An audit from the U.S. Energy Department's Inspector General finds that the agency is prone to making the same cybersecurity mistakes year-after-year. This includes exposing critical infrastructure, including nuclear facilities, to outside hacking and attacks.
The Indian government is putting pressure on WhatsApp to develop a mechanism to trace the origins of fake messages that threaten the nation's security. Will WhatsApp take action? And what do security experts say about the feasibility?
Indian hackers recently defaced more than 200 Pakistani websites, apparently in retaliation for a suicide bomber, allegedly from Pakistan, killing 40 Indian soldiers on Feb. 14. Now the Indian hacking community must work with the government to prepare for a possible retaliatory cyberattack from Pakistan.
The issue of access management and vulnerable software applications has come back to haunt the Unique Identification Authority of India which manages the Aadhaar database containing biometrics and personal information of over 1 billion Indians.
European Parliamentarians finally had their opportunity on Tuesday to ask Facebook CEO Mark Zuckerberg questions about its data handling and privacy practices. But the session, which lasted roughly 90 minutes, turned into a somewhat frustrating flop.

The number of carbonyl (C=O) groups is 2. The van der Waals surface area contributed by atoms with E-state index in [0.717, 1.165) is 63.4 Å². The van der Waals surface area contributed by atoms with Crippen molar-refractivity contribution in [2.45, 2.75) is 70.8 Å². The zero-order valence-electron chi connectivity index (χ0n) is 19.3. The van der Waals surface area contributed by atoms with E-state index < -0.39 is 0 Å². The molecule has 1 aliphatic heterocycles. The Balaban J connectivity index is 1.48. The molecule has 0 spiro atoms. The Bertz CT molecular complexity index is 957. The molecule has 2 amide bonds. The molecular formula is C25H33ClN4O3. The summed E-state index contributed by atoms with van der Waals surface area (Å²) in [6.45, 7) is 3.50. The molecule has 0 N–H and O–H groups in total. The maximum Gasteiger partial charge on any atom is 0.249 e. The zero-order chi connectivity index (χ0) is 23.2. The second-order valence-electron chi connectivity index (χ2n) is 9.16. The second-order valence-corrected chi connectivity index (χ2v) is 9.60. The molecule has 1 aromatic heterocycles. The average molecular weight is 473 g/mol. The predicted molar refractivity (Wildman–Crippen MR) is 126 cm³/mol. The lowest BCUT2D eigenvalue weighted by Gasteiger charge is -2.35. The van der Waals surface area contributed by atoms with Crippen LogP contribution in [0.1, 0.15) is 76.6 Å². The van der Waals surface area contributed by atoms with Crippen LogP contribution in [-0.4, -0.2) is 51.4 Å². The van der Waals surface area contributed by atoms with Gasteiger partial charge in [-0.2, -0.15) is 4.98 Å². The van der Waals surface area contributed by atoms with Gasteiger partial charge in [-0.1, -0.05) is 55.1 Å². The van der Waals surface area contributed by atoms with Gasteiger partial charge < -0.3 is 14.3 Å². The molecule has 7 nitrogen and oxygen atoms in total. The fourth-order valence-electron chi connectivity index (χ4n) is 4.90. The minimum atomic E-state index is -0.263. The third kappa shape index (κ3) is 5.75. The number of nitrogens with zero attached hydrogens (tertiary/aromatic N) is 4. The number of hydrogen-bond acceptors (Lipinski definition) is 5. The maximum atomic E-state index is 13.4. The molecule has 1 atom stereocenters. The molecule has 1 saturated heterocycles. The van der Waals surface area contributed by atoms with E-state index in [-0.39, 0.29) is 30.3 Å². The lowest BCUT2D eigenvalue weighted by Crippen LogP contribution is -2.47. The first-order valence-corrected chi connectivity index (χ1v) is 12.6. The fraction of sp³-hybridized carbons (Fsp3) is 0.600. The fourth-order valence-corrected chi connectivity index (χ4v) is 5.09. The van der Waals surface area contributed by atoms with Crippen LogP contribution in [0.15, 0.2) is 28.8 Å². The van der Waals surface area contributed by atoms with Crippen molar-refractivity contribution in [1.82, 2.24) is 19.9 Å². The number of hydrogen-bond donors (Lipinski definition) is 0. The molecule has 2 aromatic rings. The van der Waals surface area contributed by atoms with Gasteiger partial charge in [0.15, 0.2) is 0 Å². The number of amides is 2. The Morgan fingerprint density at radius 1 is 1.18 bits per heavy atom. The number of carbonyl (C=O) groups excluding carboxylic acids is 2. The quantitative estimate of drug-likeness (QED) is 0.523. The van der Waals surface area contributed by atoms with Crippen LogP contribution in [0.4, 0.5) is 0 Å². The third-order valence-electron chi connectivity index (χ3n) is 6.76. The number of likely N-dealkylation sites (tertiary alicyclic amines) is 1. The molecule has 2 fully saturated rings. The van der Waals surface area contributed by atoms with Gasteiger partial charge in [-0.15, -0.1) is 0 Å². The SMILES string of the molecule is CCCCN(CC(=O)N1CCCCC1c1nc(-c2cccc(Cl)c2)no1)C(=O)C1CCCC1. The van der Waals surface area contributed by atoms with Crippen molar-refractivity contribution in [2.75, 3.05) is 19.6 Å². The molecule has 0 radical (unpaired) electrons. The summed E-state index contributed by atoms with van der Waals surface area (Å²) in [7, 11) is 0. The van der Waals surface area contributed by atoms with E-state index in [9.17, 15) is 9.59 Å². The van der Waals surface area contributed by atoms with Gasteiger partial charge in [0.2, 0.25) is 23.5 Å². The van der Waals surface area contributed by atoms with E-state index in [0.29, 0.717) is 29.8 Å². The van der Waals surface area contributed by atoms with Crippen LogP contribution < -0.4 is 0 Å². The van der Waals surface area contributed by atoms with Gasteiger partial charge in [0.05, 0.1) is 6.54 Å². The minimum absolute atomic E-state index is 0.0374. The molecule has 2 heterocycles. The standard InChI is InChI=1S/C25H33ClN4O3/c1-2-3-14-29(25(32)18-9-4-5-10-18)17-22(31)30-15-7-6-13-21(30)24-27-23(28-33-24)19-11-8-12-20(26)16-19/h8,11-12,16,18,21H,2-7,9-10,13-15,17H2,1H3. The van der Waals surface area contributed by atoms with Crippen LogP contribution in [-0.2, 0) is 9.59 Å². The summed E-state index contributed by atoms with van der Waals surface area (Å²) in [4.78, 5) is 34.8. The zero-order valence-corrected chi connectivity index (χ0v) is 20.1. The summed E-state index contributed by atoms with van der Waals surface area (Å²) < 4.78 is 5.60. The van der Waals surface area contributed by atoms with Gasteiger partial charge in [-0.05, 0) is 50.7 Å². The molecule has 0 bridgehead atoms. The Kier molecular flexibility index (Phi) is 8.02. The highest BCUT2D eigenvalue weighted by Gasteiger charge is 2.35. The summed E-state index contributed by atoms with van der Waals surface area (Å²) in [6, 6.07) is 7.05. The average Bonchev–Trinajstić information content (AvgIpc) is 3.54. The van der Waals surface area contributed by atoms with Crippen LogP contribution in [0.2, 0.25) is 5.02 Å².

Blockchain technology already underpins the boom in cryptocurrencies, but it is also being rigorously tested and developed for other applications, including identity and access management. Such projects could make personal data easier to secure and less vulnerable to data breaches.
Security practitioners in India need to have a better perception of threats and risks to build successful detection and defense strategies. That was one of the key lessons offered at ISMG's Fraud & Breach Prevention Summit in Bengaluru June 7.
Good news for Microsoft Windows users: The Equation Group exploit tools dumped this month by Shadow Brokers don't work against currently supported versions of Windows, largely thanks to patches Microsoft released in March. But who tipped off Microsoft?
The Russian government appears to be doubling down on its information warfare success to date, publicly confirming that it has a "cyber army" designed to wage psychological operations and propaganda campaigns. While there are defenses, too few are using them.
Donald Trump's inauguration has led to a call for a mass online protest of questionable legality designed to "occupy" the White House website. Separately, Anonymous has threatened Trump with "regret" and promised to unearth compromising information.
The English-language broadcaster RT, which has been closely linked to the Kremlin, is part of an ongoing Russian operation designed to sow distrust in democratic institutions, according to U.S intelligence agencies. Our collective poor cybersecurity practices only make its mission easier.
The lack of a smoking gun - absolute certainty - has some security experts not entirely convinced that the Russians or their backers hacked Democratic Party computers in an attempt to sway the U.S. presidential election.